The following question was asked on Quora (first in the OP about drinking human blood, and later in the comments about drinking animal blood)
> Would human blood be a healthy drink for humans? Not that I want to try
Ian York (Virologist, immunologist, biologist) answers on Quora:
> Human blood would be a terrible drink for humans. Not only would it have an excellent chance of spreading disease, it has very little nutrition and contains toxic components.
> I think the disease concern is obvious. Any blood-borne disease (hepatitis C, hepatitis B, HIV, many more) would have the potential for spreading this way.
> As for nutrition, blood is mostly liquid. If we look to vampire bats to see how they manage, we see that vampires drink over half their weight at each 30-minute meal . They manage this by rapidly absorbing the nutritive parts of the blood and peeing away the rest . Humans aren't able to do either of these -- the rapid absorption and the rapid urination are both specific adaptations -- so humans would have a hard time getting much nutrition from blood.
> Then there's the toxicity issue. Blood is very rich in iron, obviously, and iron is very toxic. (Iron poisoning is one of the more common toxicities in children.) Again, vampire bats have specific adaptations to deal with this ("The common vampire bat maintains iron balance by severely limiting the percentage of iron absorbed from its very high iron diet" ). Humans trying to get enough nutrition from blood would poison themselves with iron.
*Update to add: Quora User asked in comments if the same applies to animal blood too*
> With animal blood, there's much less concern about blood-borne pathogens, so let's look at the toxicity. There's a huge range of concentrations at which iron can be toxic, depending heavily on the precise form of the iron (which affects how well it's taken up into the body). Since heme iron is taken up well, I'm going with a relatively low concentration of 10 mg/kg as an acute toxic dose . So let's say around 500 mg total (for a 50 kg person) would be getting into a dangerous range.
> Most of the "blood iron concentrations" you see are only serum concentrations, not counting hemoglobin, but some search turns up 50 mg per 100 ml of blood in whole blood of humans  and I will assume that's the ballpark for animals as well.
> That puts you into a danger zone with just a liter of blood (500 mg iron), which really isn't all that much.
> I don't know how much nutrition there is in blood, but I think it's fair to assume that it's significantly lower than milk (which is, of course, designed specifically to be nutritious). Drinking a liter of milk a day would certainly help with nutrition, but wouldn't be close to sufficient for most 50 kg people.
> So (TL;DR) it seems likely that even animal blood would be pushing the toxic envelope before it was a significant contribution to nutrition.
> What counterexamples come to mind? **It's widely known that Masaai, among others, mix cow blood with milk for a drink. But as far as I can tell this is mainly a ceremonial drink, not a daily staple; and though I can't find a recipe the blood is diluted into milk at least 50:50 and maybe quite a bit more**.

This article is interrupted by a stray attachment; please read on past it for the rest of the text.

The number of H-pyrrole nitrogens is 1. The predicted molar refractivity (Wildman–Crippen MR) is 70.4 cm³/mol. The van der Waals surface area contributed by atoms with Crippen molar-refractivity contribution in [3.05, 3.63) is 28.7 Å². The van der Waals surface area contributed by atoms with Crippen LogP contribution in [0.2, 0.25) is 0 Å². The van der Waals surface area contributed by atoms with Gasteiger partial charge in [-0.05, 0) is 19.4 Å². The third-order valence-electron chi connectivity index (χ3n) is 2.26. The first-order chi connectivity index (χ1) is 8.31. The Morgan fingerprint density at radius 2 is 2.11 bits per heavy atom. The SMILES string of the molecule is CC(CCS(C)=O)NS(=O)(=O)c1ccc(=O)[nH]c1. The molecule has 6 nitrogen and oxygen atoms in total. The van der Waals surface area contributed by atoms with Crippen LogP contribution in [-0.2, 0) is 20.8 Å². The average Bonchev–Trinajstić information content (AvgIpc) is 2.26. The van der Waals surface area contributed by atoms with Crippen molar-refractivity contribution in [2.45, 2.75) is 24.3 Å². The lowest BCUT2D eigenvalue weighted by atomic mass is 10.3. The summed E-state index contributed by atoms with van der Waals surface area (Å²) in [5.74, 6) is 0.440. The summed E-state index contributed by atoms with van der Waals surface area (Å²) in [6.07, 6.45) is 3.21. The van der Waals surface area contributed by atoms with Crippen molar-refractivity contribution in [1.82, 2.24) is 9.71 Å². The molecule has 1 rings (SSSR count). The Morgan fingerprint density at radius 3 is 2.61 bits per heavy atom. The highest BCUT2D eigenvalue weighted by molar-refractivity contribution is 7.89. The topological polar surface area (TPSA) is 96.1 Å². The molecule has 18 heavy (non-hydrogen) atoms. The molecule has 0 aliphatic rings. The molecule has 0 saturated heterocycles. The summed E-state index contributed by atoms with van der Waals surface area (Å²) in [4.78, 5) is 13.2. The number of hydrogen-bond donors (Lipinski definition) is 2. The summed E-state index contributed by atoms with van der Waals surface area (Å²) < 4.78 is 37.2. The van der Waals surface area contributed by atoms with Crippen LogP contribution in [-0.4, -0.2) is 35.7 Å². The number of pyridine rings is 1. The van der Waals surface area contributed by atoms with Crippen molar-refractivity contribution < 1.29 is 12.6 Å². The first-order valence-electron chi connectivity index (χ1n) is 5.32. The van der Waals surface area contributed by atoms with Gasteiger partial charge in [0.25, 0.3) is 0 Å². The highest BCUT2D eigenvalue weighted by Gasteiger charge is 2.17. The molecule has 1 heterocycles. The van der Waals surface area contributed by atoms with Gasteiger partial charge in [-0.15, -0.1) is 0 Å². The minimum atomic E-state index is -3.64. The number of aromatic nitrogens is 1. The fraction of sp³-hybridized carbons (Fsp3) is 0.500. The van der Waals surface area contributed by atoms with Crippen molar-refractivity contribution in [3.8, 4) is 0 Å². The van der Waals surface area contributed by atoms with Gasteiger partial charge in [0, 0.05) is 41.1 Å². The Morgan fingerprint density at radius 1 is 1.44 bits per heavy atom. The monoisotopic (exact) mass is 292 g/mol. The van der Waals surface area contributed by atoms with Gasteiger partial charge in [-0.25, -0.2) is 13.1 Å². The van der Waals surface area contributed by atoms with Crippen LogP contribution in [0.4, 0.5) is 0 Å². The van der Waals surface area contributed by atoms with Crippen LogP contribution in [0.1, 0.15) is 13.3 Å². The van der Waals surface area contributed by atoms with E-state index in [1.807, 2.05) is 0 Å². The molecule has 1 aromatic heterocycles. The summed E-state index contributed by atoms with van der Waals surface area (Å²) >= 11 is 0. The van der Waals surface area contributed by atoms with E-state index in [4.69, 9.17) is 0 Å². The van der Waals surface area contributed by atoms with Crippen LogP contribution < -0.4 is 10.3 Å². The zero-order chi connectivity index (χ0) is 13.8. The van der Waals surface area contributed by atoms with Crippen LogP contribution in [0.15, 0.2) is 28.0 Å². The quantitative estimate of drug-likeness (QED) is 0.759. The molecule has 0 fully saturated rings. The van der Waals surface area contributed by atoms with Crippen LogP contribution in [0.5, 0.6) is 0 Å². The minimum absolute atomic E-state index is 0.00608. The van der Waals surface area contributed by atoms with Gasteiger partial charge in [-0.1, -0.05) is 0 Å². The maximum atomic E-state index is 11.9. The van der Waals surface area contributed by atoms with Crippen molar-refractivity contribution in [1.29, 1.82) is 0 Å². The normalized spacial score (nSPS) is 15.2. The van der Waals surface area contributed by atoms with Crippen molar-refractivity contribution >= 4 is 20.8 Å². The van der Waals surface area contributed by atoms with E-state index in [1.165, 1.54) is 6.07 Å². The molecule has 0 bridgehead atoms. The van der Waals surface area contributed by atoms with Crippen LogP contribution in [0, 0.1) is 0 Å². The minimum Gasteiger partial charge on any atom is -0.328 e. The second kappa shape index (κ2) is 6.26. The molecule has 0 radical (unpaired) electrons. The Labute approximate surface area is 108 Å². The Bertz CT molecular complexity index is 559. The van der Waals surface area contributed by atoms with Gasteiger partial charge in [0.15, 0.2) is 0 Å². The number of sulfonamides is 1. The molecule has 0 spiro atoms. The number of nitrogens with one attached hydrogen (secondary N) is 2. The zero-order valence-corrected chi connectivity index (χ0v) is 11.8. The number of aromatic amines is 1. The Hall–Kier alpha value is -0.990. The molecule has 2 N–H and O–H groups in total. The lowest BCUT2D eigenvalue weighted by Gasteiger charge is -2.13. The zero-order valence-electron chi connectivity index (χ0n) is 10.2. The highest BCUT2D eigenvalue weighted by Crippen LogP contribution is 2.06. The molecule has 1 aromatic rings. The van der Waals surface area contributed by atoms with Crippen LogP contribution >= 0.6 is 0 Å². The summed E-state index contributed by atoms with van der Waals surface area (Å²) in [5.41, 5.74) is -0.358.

> Things like blood puddings and the like are other possible ways to ingest blood, but I have no idea how much volume of blood ends up getting ingested there
Dr. Joel Fuhrman has written an article about the misinformation being spread around the diet of the Inuit and the Maasai (posing their diets as an example of a long-term healthy diet):
This comment on the article, about the Maasai says it all for me:
> Barry Groves theory that we are actually carnivorous animals and more carnivorous than dogs and that plants are actually not necessary or suited for us is not one any of his collegues accept, in fact Weston Price himself would say Groves is hallucinated as Weston Price praised the virtues of vegetations, suggested a diet that was not high fat or low carb and suggested everyone to eat starch foods like grains, legumes or potatoes.
> But remind this when you want to know where Barry Groves is coming from: he believes we're carnivorous animals that thrive on a meat only diet, to him we're more like tigers and lions than primates
> This belief thought is not shared by low carb authors, paleo diet authors or traditional diet authors.
> **Masai and Inuits are two extremes examples. There are studies proving that Masai suffer from cardiocirculatory and neurologic disease (Masai are not immune to atheriosclerosis for example)** and their diet is rich enough in carbs not to be ketogenic and certainly not a carnivorous meat-only diet.
> There are evidences that Inuits adapted to an extreme diet in an extreme environment, that they have metabolic peculiarities and optimal for cold climate fat distribution and yet they have been suffering from liver enlargement and electrolytes deficiency
> Steffenson himself wrote that a 40 years old Inuit looked as old as a 70 year old American.
> **Talking about traditional hunter/gatherer populations, of all examples of traditional hunter/gatherer diets Groves took the two extremes as an ideal archetype. But the truth is that majority of hunter/gatherer diet are in the middle of the dietary spectrum consuming a balance of animal foods and plant foods**.
> For example the Bushmen consume a diet which is 75% plant food, their staple are nuts and they believe that there can't be health without plant foods while their animal food staple is fish
> **Not only the Bushmen are fit, healthy and strong but they're healthier than either Masai or Inuits**
> **So, one wonders why among the dozen of healthy hunter/gatherer populations that share a common health and dietary pattern with a big consumption of green, fruits, roots, tubers, nuts and plant food in general Groves based his idea of dietary perfection on just two isolated, extreme and not even ideal cases**
> Comment by Davide - May 5, 2006 4:31 AM